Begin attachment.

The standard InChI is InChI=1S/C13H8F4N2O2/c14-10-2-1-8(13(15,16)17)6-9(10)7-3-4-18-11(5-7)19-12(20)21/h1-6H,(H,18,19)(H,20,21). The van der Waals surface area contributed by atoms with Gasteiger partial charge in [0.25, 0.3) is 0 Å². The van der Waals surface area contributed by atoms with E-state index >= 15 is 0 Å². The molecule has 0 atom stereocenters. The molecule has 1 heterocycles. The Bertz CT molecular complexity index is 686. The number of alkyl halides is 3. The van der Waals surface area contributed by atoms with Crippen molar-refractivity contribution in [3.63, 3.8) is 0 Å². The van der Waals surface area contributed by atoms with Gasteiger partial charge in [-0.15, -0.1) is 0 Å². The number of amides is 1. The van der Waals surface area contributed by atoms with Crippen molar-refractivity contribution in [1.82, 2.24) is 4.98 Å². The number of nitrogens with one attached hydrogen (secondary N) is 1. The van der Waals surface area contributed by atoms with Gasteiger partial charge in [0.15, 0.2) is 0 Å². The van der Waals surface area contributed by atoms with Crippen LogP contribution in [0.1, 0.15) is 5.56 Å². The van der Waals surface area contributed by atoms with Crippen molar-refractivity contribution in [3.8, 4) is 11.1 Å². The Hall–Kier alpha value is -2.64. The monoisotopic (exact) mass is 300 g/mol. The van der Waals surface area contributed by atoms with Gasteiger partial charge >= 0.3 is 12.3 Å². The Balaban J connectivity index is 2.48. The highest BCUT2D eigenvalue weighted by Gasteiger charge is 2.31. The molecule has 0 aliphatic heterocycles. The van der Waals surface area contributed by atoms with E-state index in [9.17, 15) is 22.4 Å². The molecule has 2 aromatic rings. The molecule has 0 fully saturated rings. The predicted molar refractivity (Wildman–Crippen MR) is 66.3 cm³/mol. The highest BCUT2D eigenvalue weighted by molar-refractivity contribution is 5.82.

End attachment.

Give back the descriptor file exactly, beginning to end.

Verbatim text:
The standard InChI is InChI=1S/C13H8F4N2O2/c14-10-2-1-8(13(15,16)17)6-9(10)7-3-4-18-11(5-7)19-12(20)21/h1-6H,(H,18,19)(H,20,21). The van der Waals surface area contributed by atoms with Gasteiger partial charge in [0.25, 0.3) is 0 Å². The van der Waals surface area contributed by atoms with E-state index >= 15 is 0 Å². The molecule has 0 atom stereocenters. The molecule has 1 heterocycles. The Bertz CT molecular complexity index is 686. The number of alkyl halides is 3. The van der Waals surface area contributed by atoms with Crippen molar-refractivity contribution in [3.63, 3.8) is 0 Å². The van der Waals surface area contributed by atoms with Gasteiger partial charge in [-0.15, -0.1) is 0 Å². The number of amides is 1. The van der Waals surface area contributed by atoms with Crippen molar-refractivity contribution in [1.82, 2.24) is 4.98 Å². The number of nitrogens with one attached hydrogen (secondary N) is 1. The van der Waals surface area contributed by atoms with Gasteiger partial charge in [0.15, 0.2) is 0 Å². The van der Waals surface area contributed by atoms with Crippen LogP contribution in [0.1, 0.15) is 5.56 Å². The van der Waals surface area contributed by atoms with Crippen molar-refractivity contribution in [3.8, 4) is 11.1 Å². The Hall–Kier alpha value is -2.64. The monoisotopic (exact) mass is 300 g/mol. The van der Waals surface area contributed by atoms with Gasteiger partial charge >= 0.3 is 12.3 Å². The Balaban J connectivity index is 2.48. The highest BCUT2D eigenvalue weighted by Gasteiger charge is 2.31. The molecule has 0 aliphatic heterocycles. The van der Waals surface area contributed by atoms with E-state index in [9.17, 15) is 22.4 Å². The molecule has 2 aromatic rings. The molecule has 0 fully saturated rings. The predicted molar refractivity (Wildman–Crippen MR) is 66.3 cm³/mol. The highest BCUT2D eigenvalue weighted by molar-refractivity contribution is 5.82.